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Additional safety improvements backed at Duck Creek Quarry Park

Ban on smoking, restrictions on parking and speed discussed

By Kevin Boneske
Staff Writer

HOWARD – The controversy surrounding the Duck Creek Quarry Park was again dealt with Monday, Aug. 13, by the Howard village board, which unanimously approved spending an additional $12,600 for safety improvements at the park.

The Duck Creek Quarry has become a popular park to visit on hot summer days with people interested in coming there for swimming, fishing, scuba diving and boating. However, there is no lifeguard on duty, and some near-drowning incidents have been reported there, along with nearby residents and others complaining about problems related to trash, crime and parking and traffic safety.

Director of Public Works Geoff Farr informed the board last month about $136,000 having already been budgeted to improve that park, which is now open to the general public at no charge after the board decided last year to remove the quarry user permit system with the area having been fenced off.

Howard Public Works Director Geoff Farr outlines additional safety improvements planned for the Duck Creek Quarry Park.

After board members tabled action July 23 for more information before authorizing additional spending for improvements, they agreed Aug. 13 with a recommendation from Farr and approved what he identified as unfunded safety needs.

Farr noted those needs include materials to construct a central set of steps and handrailing ($4,800), three commercial ladders along the boardwalk ($5,000 to $6,300) and five life-saving throw ring posts ($1,500).

“There were a couple of things not included in the original project,” he said

Farr said the central steps would be less expensive if installed by staff, compared to contracting that work for an estimated $17,000.

He also noted the ladders would make it easier to get in and out of the water while jumping off the 2-3-foot ledge from the central boardwalk area.

“The prior year, there was a lot of people trying to access the higher cliffs and jump in that fashion,” he said. “This seems this (ledge) has really provided a better area for jumping. These people are satisfied with that because they’re not utilizing the high cliffs. That was one thing the village board was concerned about previously.”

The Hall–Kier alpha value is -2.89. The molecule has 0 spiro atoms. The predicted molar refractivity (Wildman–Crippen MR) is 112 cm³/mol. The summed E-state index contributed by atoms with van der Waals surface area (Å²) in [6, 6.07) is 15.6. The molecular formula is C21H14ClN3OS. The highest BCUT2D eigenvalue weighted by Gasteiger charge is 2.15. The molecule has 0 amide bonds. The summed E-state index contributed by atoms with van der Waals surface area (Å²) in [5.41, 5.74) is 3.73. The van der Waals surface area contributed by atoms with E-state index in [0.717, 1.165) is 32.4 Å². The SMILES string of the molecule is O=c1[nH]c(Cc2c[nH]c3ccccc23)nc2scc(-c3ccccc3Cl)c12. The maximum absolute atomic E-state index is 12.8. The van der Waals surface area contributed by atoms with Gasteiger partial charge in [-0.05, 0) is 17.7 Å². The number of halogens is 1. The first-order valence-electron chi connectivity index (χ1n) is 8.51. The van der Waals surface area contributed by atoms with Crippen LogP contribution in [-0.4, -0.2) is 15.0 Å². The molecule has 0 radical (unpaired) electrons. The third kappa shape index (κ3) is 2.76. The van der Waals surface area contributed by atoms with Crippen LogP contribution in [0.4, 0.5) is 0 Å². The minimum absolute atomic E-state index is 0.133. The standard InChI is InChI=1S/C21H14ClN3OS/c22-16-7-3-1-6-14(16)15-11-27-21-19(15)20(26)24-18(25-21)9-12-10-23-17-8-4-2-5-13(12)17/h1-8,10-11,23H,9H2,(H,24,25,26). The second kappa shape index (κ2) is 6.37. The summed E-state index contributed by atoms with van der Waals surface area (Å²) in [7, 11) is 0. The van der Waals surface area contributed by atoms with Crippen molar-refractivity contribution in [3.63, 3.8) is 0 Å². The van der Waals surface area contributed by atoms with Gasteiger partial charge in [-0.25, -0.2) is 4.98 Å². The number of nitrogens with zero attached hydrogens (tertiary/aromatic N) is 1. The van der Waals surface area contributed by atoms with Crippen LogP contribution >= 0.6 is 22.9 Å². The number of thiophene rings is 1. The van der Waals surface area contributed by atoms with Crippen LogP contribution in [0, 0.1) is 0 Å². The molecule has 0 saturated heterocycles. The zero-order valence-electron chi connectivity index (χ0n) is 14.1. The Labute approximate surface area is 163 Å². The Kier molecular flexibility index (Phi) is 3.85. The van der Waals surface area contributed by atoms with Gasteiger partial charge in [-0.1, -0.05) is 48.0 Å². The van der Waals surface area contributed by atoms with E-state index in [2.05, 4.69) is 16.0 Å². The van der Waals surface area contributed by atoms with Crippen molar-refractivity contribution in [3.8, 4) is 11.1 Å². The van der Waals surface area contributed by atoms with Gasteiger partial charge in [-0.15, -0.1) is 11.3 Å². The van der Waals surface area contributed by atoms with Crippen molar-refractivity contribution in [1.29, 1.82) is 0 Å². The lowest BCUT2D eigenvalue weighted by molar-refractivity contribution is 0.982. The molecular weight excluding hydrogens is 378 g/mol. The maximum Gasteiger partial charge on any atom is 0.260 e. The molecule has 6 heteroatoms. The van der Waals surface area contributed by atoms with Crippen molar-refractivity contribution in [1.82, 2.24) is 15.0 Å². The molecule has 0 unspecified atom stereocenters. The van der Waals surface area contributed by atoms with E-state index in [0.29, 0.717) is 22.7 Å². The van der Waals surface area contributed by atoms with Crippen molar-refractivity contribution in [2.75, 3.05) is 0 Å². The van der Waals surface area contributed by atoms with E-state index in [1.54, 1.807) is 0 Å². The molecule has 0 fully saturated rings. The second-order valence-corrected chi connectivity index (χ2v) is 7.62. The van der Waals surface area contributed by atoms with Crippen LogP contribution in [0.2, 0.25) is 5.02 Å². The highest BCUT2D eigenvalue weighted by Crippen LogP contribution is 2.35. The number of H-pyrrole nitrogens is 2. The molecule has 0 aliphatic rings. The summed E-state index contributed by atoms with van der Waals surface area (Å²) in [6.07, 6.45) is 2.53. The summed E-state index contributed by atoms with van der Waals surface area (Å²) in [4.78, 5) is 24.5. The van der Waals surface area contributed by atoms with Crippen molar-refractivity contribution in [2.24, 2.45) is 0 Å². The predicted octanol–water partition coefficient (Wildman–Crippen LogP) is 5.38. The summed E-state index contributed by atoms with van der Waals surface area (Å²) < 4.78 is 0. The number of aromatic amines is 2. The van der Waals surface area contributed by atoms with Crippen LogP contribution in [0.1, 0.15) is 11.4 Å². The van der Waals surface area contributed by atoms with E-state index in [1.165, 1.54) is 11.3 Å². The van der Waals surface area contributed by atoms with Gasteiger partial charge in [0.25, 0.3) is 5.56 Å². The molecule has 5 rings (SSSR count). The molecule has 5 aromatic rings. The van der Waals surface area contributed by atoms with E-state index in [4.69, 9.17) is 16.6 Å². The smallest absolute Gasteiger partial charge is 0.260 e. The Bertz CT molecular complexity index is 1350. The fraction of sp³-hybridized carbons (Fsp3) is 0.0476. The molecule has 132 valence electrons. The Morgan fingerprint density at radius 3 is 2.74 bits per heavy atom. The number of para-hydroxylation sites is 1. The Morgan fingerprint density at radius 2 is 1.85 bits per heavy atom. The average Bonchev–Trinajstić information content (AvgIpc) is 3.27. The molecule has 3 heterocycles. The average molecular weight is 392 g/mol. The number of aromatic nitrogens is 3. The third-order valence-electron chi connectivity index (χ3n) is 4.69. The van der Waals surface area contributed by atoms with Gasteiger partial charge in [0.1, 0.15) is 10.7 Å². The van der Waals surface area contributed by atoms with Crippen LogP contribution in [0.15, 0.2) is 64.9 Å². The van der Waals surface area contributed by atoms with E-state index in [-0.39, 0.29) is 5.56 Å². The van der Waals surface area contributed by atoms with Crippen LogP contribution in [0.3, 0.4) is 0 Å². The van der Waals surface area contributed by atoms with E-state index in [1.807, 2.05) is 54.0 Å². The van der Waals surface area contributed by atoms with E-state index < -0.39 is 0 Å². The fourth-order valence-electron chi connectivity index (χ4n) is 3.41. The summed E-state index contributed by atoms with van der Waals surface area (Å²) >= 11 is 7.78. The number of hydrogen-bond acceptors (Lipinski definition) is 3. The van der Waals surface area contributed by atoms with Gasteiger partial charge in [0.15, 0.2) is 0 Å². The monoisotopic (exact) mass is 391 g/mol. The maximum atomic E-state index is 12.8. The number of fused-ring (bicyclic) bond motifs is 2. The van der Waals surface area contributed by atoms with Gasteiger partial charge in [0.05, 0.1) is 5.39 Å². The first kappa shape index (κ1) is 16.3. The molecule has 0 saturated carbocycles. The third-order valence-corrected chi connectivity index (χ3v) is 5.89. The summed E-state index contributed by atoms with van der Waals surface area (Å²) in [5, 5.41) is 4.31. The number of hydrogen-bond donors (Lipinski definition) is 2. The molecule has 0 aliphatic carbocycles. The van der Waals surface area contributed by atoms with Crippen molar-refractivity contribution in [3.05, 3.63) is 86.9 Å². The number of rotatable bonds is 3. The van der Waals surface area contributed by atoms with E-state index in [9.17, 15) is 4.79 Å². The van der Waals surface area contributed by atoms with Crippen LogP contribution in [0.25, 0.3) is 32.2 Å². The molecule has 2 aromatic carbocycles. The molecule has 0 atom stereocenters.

Farr said the life-saving throw ring posts would be red in color and mounted near the water.

“In the event they would need to be used, they’d be readily accessible near the edge of the water,” he said.

As part of the concession stand operation, Farr said there could be a procedure to check out life jackets for those who forget to bring them to the park or want to utilize them there.

“If somebody would drop off a license or a credit card or something, they can just check them out,” he said. “I think the village is very concerned about safety and wants to put the best foot forward.”

When asked by Trustee Ray Suennen, who pointed out the village has committed spending around $300,000 overall in labor, equipment rentals, supplies and materials toward the Duck Creek Quarry Park project, as to whether additional safety items would be needed there in the future, Farr said there would be no more this year.

“I’m sure they’ll be some things that the village will want to consider in the future, maybe unrelated to safety,” Farr said. “But this is everything that we can come up with at this time.”

Howard resident Judy Hyska speaks Monday, Aug. 13, before the village board to express her concerns about problems with the development of the Duck Creek Quarry Park, which she called “a monster created out here in our village.”

Village President Burt McIntyre said he agreed the central steps and the ladders along the boardwalk are needed at the park.